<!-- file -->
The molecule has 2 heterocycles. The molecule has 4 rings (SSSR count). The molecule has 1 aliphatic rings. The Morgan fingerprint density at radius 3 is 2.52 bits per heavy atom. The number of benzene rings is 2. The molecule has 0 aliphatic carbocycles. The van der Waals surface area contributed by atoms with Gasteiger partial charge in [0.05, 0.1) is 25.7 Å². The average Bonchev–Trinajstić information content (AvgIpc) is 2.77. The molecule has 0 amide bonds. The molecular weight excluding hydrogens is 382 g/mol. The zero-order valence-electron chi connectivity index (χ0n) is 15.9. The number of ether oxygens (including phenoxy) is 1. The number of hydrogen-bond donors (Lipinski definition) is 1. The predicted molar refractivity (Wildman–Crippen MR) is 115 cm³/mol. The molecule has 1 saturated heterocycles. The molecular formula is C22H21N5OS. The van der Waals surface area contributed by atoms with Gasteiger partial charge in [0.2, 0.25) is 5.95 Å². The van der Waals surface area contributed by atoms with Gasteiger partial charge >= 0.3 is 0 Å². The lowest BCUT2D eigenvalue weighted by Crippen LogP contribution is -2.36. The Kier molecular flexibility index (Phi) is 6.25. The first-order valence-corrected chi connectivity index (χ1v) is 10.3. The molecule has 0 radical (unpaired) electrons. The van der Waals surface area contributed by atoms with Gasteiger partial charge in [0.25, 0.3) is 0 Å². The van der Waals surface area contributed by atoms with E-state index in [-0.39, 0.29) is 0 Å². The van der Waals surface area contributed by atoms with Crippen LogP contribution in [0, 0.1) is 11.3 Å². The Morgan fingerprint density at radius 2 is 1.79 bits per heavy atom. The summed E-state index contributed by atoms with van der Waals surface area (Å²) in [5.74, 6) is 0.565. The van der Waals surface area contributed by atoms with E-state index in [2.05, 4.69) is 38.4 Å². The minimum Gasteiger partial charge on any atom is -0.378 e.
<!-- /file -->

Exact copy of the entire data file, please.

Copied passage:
The molecule has 2 heterocycles. The molecule has 4 rings (SSSR count). The molecule has 1 aliphatic rings. The Morgan fingerprint density at radius 3 is 2.52 bits per heavy atom. The number of benzene rings is 2. The molecule has 0 aliphatic carbocycles. The van der Waals surface area contributed by atoms with Gasteiger partial charge in [0.05, 0.1) is 25.7 Å². The average Bonchev–Trinajstić information content (AvgIpc) is 2.77. The molecule has 0 amide bonds. The molecular weight excluding hydrogens is 382 g/mol. The zero-order valence-electron chi connectivity index (χ0n) is 15.9. The number of ether oxygens (including phenoxy) is 1. The number of hydrogen-bond donors (Lipinski definition) is 1. The predicted molar refractivity (Wildman–Crippen MR) is 115 cm³/mol. The molecule has 1 saturated heterocycles. The molecular formula is C22H21N5OS. The van der Waals surface area contributed by atoms with Gasteiger partial charge in [0.2, 0.25) is 5.95 Å². The van der Waals surface area contributed by atoms with Gasteiger partial charge >= 0.3 is 0 Å². The lowest BCUT2D eigenvalue weighted by Crippen LogP contribution is -2.36. The Kier molecular flexibility index (Phi) is 6.25. The first-order valence-corrected chi connectivity index (χ1v) is 10.3. The molecule has 0 radical (unpaired) electrons. The van der Waals surface area contributed by atoms with Gasteiger partial charge in [0.25, 0.3) is 0 Å². The van der Waals surface area contributed by atoms with E-state index in [-0.39, 0.29) is 0 Å². The van der Waals surface area contributed by atoms with Crippen LogP contribution in [0, 0.1) is 11.3 Å². The Morgan fingerprint density at radius 2 is 1.79 bits per heavy atom. The summed E-state index contributed by atoms with van der Waals surface area (Å²) in [5.74, 6) is 0.565. The van der Waals surface area contributed by atoms with E-state index in [2.05, 4.69) is 38.4 Å². The minimum Gasteiger partial charge on any atom is -0.378 e.